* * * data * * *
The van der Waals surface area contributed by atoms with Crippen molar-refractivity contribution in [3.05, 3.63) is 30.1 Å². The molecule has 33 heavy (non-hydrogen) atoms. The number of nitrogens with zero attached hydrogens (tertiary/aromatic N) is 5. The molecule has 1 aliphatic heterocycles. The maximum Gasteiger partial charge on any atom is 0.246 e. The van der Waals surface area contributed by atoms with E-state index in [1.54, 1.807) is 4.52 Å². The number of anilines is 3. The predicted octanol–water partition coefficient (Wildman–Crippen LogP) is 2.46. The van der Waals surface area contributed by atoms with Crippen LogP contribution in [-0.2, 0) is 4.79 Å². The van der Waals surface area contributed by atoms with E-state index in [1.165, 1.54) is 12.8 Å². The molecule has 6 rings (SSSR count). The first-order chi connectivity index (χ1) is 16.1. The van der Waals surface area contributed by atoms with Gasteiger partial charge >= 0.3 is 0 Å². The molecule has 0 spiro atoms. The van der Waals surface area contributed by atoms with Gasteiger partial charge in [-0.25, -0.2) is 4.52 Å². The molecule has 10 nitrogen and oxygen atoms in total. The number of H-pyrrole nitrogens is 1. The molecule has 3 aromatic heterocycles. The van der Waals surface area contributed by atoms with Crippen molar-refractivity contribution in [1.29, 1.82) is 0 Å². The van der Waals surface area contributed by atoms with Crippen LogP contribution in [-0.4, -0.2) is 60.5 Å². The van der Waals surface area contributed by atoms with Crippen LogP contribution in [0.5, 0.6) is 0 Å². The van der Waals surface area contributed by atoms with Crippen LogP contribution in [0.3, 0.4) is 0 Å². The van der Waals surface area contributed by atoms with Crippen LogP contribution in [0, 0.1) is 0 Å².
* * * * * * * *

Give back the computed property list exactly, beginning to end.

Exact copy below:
The van der Waals surface area contributed by atoms with Crippen molar-refractivity contribution in [3.05, 3.63) is 30.1 Å². The molecule has 33 heavy (non-hydrogen) atoms. The number of nitrogens with zero attached hydrogens (tertiary/aromatic N) is 5. The molecule has 1 aliphatic heterocycles. The maximum Gasteiger partial charge on any atom is 0.246 e. The van der Waals surface area contributed by atoms with E-state index in [1.54, 1.807) is 4.52 Å². The number of anilines is 3. The predicted octanol–water partition coefficient (Wildman–Crippen LogP) is 2.46. The van der Waals surface area contributed by atoms with Crippen LogP contribution in [-0.2, 0) is 4.79 Å². The van der Waals surface area contributed by atoms with E-state index in [1.165, 1.54) is 12.8 Å². The molecule has 6 rings (SSSR count). The first-order chi connectivity index (χ1) is 16.1. The van der Waals surface area contributed by atoms with Gasteiger partial charge >= 0.3 is 0 Å². The molecule has 0 spiro atoms. The van der Waals surface area contributed by atoms with Gasteiger partial charge in [-0.25, -0.2) is 4.52 Å². The molecule has 10 nitrogen and oxygen atoms in total. The number of H-pyrrole nitrogens is 1. The molecule has 3 aromatic heterocycles. The van der Waals surface area contributed by atoms with Crippen molar-refractivity contribution in [1.29, 1.82) is 0 Å². The van der Waals surface area contributed by atoms with Crippen LogP contribution in [-0.4, -0.2) is 60.5 Å². The van der Waals surface area contributed by atoms with Crippen LogP contribution in [0.5, 0.6) is 0 Å². The van der Waals surface area contributed by atoms with Crippen LogP contribution in [0.3, 0.4) is 0 Å². The van der Waals surface area contributed by atoms with Crippen LogP contribution in [0, 0.1) is 0 Å².